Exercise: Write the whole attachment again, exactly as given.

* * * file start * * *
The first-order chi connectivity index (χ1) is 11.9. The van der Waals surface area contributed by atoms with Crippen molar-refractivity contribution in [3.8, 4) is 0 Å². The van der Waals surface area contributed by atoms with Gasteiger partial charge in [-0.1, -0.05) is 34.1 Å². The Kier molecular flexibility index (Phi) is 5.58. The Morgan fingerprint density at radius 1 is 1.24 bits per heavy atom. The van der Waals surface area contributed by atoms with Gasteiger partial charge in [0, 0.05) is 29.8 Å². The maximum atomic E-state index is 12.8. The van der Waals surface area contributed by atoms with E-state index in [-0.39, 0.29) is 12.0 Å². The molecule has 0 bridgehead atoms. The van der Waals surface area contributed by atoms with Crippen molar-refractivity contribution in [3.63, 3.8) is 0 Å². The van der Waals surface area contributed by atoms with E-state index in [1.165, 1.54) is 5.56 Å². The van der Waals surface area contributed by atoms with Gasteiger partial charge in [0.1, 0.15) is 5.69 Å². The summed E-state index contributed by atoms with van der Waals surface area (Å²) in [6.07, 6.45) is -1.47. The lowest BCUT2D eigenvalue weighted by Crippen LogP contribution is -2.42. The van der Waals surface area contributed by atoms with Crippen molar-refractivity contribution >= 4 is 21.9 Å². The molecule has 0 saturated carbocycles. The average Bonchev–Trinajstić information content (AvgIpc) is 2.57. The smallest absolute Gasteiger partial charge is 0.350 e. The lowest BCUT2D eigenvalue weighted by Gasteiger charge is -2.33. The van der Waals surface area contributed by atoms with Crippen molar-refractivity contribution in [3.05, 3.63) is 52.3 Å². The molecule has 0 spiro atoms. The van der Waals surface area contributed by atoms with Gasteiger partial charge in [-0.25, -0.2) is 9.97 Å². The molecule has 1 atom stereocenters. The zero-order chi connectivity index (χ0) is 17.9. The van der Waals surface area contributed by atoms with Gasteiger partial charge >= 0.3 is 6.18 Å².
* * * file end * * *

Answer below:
The first-order chi connectivity index (χ1) is 11.9. The van der Waals surface area contributed by atoms with Crippen molar-refractivity contribution in [3.8, 4) is 0 Å². The van der Waals surface area contributed by atoms with Gasteiger partial charge in [-0.1, -0.05) is 34.1 Å². The Kier molecular flexibility index (Phi) is 5.58. The Morgan fingerprint density at radius 1 is 1.24 bits per heavy atom. The van der Waals surface area contributed by atoms with Gasteiger partial charge in [0, 0.05) is 29.8 Å². The maximum atomic E-state index is 12.8. The van der Waals surface area contributed by atoms with E-state index in [-0.39, 0.29) is 12.0 Å². The molecule has 0 bridgehead atoms. The van der Waals surface area contributed by atoms with Crippen molar-refractivity contribution in [3.63, 3.8) is 0 Å². The van der Waals surface area contributed by atoms with E-state index in [1.165, 1.54) is 5.56 Å². The van der Waals surface area contributed by atoms with Gasteiger partial charge in [0.1, 0.15) is 5.69 Å². The summed E-state index contributed by atoms with van der Waals surface area (Å²) in [6.07, 6.45) is -1.47. The lowest BCUT2D eigenvalue weighted by Crippen LogP contribution is -2.42. The van der Waals surface area contributed by atoms with Crippen molar-refractivity contribution >= 4 is 21.9 Å². The molecule has 0 saturated carbocycles. The average Bonchev–Trinajstić information content (AvgIpc) is 2.57. The smallest absolute Gasteiger partial charge is 0.350 e. The lowest BCUT2D eigenvalue weighted by Gasteiger charge is -2.33. The van der Waals surface area contributed by atoms with Crippen molar-refractivity contribution in [3.05, 3.63) is 52.3 Å². The molecule has 0 spiro atoms. The van der Waals surface area contributed by atoms with Gasteiger partial charge in [-0.25, -0.2) is 9.97 Å². The molecule has 1 atom stereocenters. The zero-order chi connectivity index (χ0) is 17.9. The van der Waals surface area contributed by atoms with Gasteiger partial charge >= 0.3 is 6.18 Å².